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6 min read

Alternative Ways for Small Business Owners To Verify Their Financial Information

As Certified Public Accountants (CPAs), we often receive requests from small business owners to provide a comfort letter for their mortgage applications. A comfort letter is a letter that verifies financial information about a borrower, such as their income or assets.

While it may seem like a helpful tool for small business owners, CPAs should be cautious about providing comfort letters for mortgage applications. In this blog, I'll explain what a comfort letter is, why CPAs should not provide them, and what alternatives are available for small business owners.

What is a Comfort Letter?

A comfort letter is a document that provides assurance to a lender about a borrower's financial situation. It is typically requested by small business owners who are applying for a mortgage and need to verify their income or assets.

The comfort letter is written by a CPA or other financial professional and is intended to give the lender confidence that the borrower is financially stable and can repay the loan.

Why CPAs Should Not Provide Comfort Letters

There are several reasons why CPAs should not provide comfort letters for mortgage applications. First, providing a comfort letter can create a conflict of interest for the CPA. The CPA's primary duty is to their client, not the lender, and providing a comfort letter can create a situation where the CPA is caught between the two parties.

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Second, providing a comfort letter can also expose the CPA to potential legal liability. If the borrower defaults on the loan, the lender may try to hold the CPA responsible for any financial losses. Even if the CPA acted in good faith, they could still face legal action.

Finally, providing a comfort letter can compromise the CPA's independence and objectivity. By providing assurance to the lender, the CPA may be perceived as endorsing the borrower's financial situation. This can compromise the CPA's ability to provide objective financial advice and may damage their professional reputation.

Alternatives for Small Business Owners

While CPAs should not provide comfort letters for mortgage applications, there are alternative ways for small business owners to verify their financial information. One option is to provide the lender with copies of tax returns or financial statements. This documentation can provide the lender with the information they need to assess the borrower's financial situation without compromising the CPA's independence or objectivity.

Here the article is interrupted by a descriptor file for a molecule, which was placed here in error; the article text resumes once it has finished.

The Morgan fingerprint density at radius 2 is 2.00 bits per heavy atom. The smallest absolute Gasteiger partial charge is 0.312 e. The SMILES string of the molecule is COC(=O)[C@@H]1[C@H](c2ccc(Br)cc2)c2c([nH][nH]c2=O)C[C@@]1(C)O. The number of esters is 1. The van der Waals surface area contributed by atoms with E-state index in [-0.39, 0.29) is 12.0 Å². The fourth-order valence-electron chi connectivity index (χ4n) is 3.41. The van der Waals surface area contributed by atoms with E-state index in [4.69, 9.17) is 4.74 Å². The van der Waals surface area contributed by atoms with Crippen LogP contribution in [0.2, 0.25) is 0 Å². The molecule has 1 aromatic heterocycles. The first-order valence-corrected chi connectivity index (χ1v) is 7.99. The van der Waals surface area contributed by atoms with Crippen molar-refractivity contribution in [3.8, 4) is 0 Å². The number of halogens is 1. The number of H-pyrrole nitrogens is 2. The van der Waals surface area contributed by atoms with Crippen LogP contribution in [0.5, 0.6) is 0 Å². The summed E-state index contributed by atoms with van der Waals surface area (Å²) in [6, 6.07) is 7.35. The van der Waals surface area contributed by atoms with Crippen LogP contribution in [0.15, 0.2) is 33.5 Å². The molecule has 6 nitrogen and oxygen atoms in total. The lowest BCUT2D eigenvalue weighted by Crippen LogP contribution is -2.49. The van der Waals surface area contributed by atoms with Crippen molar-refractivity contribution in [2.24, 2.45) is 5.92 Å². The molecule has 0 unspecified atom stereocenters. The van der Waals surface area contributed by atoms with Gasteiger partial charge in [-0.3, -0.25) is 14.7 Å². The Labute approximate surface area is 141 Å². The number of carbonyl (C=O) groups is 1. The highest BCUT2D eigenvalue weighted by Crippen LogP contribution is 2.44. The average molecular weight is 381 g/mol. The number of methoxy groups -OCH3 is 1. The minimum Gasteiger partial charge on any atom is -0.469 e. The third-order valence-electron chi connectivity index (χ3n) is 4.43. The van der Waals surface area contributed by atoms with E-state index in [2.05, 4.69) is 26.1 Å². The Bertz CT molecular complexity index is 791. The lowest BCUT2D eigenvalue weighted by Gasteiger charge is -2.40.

Another option is to work with a mortgage broker who specializes in working with small business owners. These brokers have experience working with borrowers who have complex financial situations and can help them navigate the mortgage application process.


While small business owners may feel that a comfort letter is necessary to obtain a mortgage, CPAs should be cautious about providing them. Providing a comfort letter can create a conflict of interest, expose the CPA to legal liability, and compromise their independence and objectivity. Instead, small business owners can provide documentation such as tax returns and bank statements or work with a specialized mortgage broker to help them navigate the mortgage application process.


Navigating these legal changes and what it means for your small business in New Jersey can be one of the biggest challenges you face in the coming years. Fortunately, Schwartz & Associates is already familiar with relevant tax laws and regulations you need to comply with, including the impact of the Biden Administration's new tax proposals. The American Families Plan (AFP) and American Jobs Plan (AJP) will bring with them new taxes on businesses in the coming year, and Schwartz is prepared to ensure your South Jersey business is not only in compliance but maximizing its benefits.  

Contact us for more insight into what these changes may mean for your business specifically and what we can do to ensure you're getting the most out of your deductions. 

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See all the blog posts and news articles written by Ling Ji of Schwartz & Associates.